Desloratadine is not approved for treating or preventing a serious allergic reaction, such as those caused by food, medications, insect stings, or other serious allergies.

It is also not appropriate for the treatment of anaphylaxis, a severe and life-threatening type of allergic reaction.

What Causes Allergic Rhinitis?

Allergic rhinitis is an allergic reaction that causes symptoms that affect the nose and sinuses. Many people refer to the symptoms of allergic rhinitis as hay fever.

These symptoms occur when a person’s body develops sensitivity to something in the environment that is otherwise harmless to most people, known as an allergen.

When the individual comes in contact with the allergen, their immune system begins to mount a defensive response, known as an allergic reaction.

During an allergic reaction, the body starts to produce inflammatory mediators, including histamines.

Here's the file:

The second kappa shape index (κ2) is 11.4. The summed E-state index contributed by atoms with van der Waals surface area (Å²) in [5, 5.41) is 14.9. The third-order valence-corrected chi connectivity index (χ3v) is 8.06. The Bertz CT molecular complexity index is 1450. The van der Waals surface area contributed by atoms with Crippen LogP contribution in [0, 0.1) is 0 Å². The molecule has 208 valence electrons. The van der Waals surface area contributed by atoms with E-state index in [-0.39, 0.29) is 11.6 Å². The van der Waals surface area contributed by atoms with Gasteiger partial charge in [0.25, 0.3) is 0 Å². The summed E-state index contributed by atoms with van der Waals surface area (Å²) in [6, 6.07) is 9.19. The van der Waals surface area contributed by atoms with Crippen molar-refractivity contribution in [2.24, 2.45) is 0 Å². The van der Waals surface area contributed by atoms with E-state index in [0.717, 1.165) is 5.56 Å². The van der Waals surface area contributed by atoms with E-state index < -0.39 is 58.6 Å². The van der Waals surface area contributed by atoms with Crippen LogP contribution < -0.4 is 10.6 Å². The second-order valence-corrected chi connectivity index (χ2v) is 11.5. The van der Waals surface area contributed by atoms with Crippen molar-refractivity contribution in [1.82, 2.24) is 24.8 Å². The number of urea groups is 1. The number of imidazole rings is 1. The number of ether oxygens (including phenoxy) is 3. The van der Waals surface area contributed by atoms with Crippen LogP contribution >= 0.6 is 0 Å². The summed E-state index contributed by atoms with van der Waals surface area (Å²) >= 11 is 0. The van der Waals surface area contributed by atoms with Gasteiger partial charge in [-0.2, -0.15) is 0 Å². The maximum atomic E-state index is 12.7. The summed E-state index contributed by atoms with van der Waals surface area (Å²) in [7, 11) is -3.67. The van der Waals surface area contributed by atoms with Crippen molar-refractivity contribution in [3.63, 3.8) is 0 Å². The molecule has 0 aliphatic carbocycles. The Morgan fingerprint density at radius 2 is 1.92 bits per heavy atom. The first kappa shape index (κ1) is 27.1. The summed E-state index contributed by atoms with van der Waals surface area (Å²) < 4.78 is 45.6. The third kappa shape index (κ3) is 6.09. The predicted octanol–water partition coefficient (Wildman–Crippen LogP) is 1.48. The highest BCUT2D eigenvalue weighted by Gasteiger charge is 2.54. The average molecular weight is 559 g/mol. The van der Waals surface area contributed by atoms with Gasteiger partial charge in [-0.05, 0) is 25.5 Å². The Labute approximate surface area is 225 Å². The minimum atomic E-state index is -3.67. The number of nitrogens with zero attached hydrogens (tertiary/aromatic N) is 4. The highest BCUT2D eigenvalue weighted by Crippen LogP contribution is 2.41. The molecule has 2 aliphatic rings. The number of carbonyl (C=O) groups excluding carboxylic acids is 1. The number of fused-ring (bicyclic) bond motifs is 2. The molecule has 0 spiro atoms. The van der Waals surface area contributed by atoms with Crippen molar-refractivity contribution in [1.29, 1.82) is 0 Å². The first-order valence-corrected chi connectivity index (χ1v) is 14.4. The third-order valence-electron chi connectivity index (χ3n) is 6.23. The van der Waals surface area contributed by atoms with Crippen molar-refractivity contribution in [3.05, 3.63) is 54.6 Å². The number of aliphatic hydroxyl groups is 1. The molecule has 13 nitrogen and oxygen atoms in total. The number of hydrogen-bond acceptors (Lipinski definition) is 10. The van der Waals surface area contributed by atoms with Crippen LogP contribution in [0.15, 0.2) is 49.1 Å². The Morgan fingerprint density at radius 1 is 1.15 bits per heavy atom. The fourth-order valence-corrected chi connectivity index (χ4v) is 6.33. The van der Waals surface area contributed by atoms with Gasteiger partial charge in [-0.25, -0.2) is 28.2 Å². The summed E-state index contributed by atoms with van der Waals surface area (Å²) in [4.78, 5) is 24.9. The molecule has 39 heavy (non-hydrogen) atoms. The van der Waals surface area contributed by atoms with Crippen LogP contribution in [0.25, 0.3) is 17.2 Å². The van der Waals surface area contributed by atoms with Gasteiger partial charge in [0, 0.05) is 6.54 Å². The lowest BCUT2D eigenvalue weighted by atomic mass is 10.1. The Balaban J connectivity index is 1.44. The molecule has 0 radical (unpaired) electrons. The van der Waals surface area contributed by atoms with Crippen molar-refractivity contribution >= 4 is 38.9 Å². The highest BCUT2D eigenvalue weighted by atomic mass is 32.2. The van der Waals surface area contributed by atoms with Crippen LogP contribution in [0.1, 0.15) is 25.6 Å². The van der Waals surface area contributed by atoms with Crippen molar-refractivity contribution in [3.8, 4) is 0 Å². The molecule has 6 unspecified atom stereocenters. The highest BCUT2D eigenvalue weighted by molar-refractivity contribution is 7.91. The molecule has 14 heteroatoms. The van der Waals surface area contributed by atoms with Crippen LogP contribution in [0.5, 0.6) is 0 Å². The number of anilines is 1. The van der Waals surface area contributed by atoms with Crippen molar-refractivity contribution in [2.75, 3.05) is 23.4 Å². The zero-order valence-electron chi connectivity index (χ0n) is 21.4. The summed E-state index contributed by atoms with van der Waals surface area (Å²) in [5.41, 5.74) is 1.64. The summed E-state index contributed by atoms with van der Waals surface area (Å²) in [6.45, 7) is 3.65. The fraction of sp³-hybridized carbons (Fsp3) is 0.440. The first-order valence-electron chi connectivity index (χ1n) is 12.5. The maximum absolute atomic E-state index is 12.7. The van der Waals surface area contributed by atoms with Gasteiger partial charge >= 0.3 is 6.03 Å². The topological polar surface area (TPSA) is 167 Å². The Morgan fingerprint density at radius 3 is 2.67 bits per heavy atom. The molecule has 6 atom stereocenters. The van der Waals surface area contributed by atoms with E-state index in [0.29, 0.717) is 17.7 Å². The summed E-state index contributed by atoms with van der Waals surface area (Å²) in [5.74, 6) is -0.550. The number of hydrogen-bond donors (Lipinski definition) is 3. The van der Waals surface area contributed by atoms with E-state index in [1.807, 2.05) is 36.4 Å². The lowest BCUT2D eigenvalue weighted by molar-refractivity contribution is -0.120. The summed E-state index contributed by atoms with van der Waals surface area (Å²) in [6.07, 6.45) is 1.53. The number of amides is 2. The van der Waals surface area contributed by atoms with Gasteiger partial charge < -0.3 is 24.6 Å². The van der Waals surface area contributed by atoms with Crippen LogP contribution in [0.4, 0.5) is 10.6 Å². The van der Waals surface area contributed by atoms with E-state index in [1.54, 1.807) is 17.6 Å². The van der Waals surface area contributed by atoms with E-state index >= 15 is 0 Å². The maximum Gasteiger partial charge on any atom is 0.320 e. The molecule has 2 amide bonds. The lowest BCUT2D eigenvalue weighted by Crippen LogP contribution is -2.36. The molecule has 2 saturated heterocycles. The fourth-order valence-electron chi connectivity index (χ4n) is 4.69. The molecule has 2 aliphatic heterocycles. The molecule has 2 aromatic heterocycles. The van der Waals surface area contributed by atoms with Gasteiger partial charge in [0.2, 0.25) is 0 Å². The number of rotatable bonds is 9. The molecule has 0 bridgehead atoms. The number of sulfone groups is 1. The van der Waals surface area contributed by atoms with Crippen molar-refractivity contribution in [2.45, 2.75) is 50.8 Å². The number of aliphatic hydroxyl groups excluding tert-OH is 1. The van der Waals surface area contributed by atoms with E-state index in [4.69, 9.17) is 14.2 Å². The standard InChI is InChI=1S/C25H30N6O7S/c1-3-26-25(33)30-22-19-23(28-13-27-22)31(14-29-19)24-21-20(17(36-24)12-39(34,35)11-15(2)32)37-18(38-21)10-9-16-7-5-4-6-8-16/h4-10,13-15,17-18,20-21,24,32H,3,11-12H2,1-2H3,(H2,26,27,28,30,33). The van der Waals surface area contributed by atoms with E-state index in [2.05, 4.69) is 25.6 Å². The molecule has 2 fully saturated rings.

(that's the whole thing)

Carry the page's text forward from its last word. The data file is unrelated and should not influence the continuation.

These inflammatory mediators start to bind to the receptors on the surface of cells in the body.

When histamine and other inflammatory mediators attach to these receptors, allergy symptoms begin to appear. 

For people with allergic rhinitis, these symptoms include runny nose, sneezing, itchy or watery eyes, itchy nose or throat, nasal congestion, and sinus pressure.

The causes of allergic rhinitis vary from person to person, but symptoms always occur in response to environmental allergens.

Some people with allergic rhinitis are allergic to allergens found outdoors, including pollen from grass, trees, weeds, or flowers.